The particular area of the brain involved is called the ventromedial prefrontal cortex. This area is associated with memory of person and place. This joining of function perhaps makes it easier for the mind to learn emotional relevance across these two things. Somehow, the ventromedial prefrontal cortex is able to weigh up positive and negative elements about people and places and allow us to feel good or bad about them. This can be manipulated by us in our imaginations, so the experiment proves. The benefits of this are wide-reaching. I'm sure you can imagine a few.
Think about people who have trauma, they can revisit the experience in their mind with someone they really like. Someone who helps them feel safe perhaps. Maybe I could take Arnie with me to pay a visit to those nasty kids at school or maybe Carol Vorderman for when my good ideas were laughed at. Let's see where that takes us! Some of us have more serious things to call trauma, for instance there are plenty of people alive today who have experienced war first hand. This no doubt will leave mental scars, the loss, the fear, the anger, the grief, all of it can be revisited with a favourite person.
I'm really excited about this finding, and I hope you are too.
Via Science Daily
Regular readers of Alternative Fruit will remember the article a little while ago in which we shared six great podcasts. Podcast Picks for People Who Think got a warm reception, thanks to everyone who read it, shared it, or simply liked it anyway. You all make this worthwhile.
Inspiring people takes all kinds of techniques and avenues. We find it in our everyday lives, inspiration can come from anything when we look at it in a certain way. Often our mind focuses on something when we are in need of inspiration, information, or just something to pass the time. We could just look out the window, but a lot of people work really hard to deliver good content to us.
When someone makes content for a good reason, it's not because they're trying to convince others of their opinions or because they're trying to trick people into buying their products. Good media is made because the creators and the people who fund it want to enrich the world with their works. The creators want to make the world a better place for their job, just like we all want to make the place where we work a better place.
Here are some more brilliant podcasts that are made with you in mind, for pleasure and for learning.
The History Of Philosophy Without Any Gaps
This highly informative and fun to listen to podcast is given life by philosophy departments in Germany and elsewhere. Because of them, we get to listen to ad free content every week. Peter Adamson is the host, he's an expert on philosophy and its history. He breaks down key features in the history of the subject and explains them in layman's terms. This then helps us to understand psychology, ethics, religion, and a whole number of other ideas. Although the podcast is well underway with scores of episodes already recorded, each one is available for free. Start from the beginning and maybe you'll catch up and be forced to wait like the rest of us.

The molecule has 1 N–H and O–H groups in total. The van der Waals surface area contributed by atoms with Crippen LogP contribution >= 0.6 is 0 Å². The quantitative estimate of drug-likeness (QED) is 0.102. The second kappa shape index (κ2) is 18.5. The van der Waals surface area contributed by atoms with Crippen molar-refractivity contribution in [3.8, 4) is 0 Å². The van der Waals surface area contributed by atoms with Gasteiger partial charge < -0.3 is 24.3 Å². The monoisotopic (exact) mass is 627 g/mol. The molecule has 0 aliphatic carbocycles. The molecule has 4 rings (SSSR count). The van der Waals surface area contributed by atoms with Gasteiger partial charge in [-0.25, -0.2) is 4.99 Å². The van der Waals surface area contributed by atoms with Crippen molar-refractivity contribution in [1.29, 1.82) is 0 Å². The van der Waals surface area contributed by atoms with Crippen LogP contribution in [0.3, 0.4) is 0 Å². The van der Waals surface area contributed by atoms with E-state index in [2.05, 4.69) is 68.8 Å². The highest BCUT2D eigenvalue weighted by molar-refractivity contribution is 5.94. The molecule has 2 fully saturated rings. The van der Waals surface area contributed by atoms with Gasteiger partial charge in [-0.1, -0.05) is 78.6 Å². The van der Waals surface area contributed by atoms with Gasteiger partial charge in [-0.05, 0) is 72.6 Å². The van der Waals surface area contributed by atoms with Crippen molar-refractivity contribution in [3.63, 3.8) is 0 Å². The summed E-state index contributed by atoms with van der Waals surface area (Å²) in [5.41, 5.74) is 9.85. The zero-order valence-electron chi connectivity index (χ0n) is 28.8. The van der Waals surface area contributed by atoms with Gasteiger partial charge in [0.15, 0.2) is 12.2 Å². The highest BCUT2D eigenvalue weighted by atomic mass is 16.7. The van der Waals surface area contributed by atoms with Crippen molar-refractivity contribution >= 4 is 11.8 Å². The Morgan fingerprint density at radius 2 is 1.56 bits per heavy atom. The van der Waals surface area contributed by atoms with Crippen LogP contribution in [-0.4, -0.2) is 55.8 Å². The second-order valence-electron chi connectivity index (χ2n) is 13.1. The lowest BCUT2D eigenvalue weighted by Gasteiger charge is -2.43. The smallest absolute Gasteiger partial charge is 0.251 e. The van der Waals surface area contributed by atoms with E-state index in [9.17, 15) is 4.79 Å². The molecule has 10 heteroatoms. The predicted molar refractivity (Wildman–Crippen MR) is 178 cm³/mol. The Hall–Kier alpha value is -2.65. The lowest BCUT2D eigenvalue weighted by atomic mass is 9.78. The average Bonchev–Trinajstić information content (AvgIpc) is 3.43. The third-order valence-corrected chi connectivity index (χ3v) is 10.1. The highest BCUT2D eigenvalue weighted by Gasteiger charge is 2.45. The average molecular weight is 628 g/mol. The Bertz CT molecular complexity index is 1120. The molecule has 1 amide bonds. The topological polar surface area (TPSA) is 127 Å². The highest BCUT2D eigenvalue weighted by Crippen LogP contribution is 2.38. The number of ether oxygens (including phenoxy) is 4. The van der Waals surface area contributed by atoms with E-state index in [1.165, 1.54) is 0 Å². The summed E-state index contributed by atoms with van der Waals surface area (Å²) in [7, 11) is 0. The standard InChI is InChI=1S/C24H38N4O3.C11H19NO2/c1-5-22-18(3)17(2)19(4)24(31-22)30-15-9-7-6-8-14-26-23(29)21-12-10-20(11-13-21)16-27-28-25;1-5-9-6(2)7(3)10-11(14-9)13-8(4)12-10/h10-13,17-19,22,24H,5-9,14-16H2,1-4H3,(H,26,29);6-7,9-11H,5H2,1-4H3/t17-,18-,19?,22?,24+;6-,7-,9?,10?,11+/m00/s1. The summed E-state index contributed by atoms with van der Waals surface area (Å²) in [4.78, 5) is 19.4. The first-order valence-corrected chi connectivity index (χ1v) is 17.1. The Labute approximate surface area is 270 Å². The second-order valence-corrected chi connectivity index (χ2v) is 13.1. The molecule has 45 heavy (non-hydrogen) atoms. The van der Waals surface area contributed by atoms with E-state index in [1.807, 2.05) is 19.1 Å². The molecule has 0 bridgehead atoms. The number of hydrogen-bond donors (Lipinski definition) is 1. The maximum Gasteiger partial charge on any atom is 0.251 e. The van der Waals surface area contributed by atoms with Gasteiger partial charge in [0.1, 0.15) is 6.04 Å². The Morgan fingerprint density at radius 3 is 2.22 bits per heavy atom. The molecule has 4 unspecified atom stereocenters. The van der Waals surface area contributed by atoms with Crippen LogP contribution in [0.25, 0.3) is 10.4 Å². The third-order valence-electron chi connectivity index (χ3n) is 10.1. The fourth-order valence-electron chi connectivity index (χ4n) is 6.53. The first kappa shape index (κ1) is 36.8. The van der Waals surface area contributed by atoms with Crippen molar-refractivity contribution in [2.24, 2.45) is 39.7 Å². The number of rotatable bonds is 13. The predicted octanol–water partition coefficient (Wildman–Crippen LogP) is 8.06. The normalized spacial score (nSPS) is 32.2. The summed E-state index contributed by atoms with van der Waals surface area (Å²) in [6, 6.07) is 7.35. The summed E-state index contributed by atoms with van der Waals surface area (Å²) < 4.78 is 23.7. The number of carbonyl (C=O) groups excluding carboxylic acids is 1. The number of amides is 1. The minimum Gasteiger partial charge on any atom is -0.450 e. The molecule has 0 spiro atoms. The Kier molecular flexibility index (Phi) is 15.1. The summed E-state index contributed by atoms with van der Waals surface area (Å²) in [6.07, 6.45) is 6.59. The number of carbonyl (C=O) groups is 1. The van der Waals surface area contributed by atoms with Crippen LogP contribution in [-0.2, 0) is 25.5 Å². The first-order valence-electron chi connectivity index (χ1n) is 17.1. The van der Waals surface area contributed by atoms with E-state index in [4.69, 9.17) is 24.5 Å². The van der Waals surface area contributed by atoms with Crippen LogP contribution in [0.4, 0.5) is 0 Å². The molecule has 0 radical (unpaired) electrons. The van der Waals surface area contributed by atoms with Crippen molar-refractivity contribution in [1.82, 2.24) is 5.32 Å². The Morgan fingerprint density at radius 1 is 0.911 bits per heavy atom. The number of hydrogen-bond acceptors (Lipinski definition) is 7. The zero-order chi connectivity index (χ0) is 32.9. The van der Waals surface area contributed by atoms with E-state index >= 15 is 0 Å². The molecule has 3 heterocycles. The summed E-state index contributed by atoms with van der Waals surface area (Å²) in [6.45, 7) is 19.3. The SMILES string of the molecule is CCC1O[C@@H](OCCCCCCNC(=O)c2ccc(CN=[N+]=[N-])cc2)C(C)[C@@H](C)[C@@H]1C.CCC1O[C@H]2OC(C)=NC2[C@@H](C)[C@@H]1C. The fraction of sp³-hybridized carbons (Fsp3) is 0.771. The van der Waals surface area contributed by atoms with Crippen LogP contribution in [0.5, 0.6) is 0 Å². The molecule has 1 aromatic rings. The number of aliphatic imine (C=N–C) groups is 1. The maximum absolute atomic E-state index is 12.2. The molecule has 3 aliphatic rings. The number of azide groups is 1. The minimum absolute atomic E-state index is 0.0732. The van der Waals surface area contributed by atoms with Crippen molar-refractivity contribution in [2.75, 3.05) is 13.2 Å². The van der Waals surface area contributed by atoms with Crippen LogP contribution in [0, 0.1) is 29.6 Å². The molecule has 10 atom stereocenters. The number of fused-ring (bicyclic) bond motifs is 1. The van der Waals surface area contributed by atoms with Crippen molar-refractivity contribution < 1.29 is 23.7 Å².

This time we visit a podcast funded by its listeners. Via Patreon, happy subscribers offer what they can to help this team of experts pay the bills. This podcast is a weekly discussion on the theme of astronomy. It doesn't require expert knowledge to enjoy it, a simple enthusiasm for space will be enough. Star Trek and Star Wars fans alike will all enjoy this real life exploration of the cosmos. Various key principles in the field of astronomy are talked about and explained, allowing anyone to pick up the subject for themselves.
Sci-Fi fans unite and subscribe to this regular fiction storytelling podcast. It's a real pick and mix of authors and themes, all on the science fiction shelf. Sometimes the stories are a quarter of an hour, sometimes an hour, every time they choose an exciting and intriguing journey. Take a trip into the realms of fantasy and future on a regular basis. Maybe Gaze of Robot, Gaze of Bird by Eric Schwitzgebel sounds interesting, or perhaps The Thing With The Helmets by Emily Skaftun is more inviting? What-ever you choose, there'll be more.
For a variety of intellectual documentary type broadcasts, tune into Radiolab. This podcast presents themed episodes which have content with all kinds of influences. Each time it creates a thinking environment where our assumptions and hopes are tested against actual knowledge. It can be quite disturbing sometimes, and other times just funny. It's quite deep for a radio show and the presenters are able to keep everything intellectual and calm headed. Always with an element of psychology, with a humanitarian and centralist outlook, the Radiolab team bring us cutting edge ideas and thoughts.
The Naked Scientists
Mentioned last time in conjunction with 5 Live Science, The Naked Scientists have their own show. Rather than sharing the stage with the other 5 Live Science crew, they have the stage all to themselves. The content is geared up a notch from the BBC edition. Their ideas and information go a little bit more into depth. This podcast is great for people who enjoy learning about and listening to science.
It would be unfair to not mention the BBC in this list, they work hard to produce a large variety of podcasts. This Radio Four podcast invites us to mull over some of the deeper questions life has to offer. They cover most things eventually, and it's always surprising to see what they come up with next. Finding interesting things for regulars to write home about is a large task! Luckily, like Alternative Fruit, the BBC are good at that kind of thing. You'll not be disappointed if you like using your brain.
There you have it, hopefully you'll get hours of listening pleasure from each of these offerings.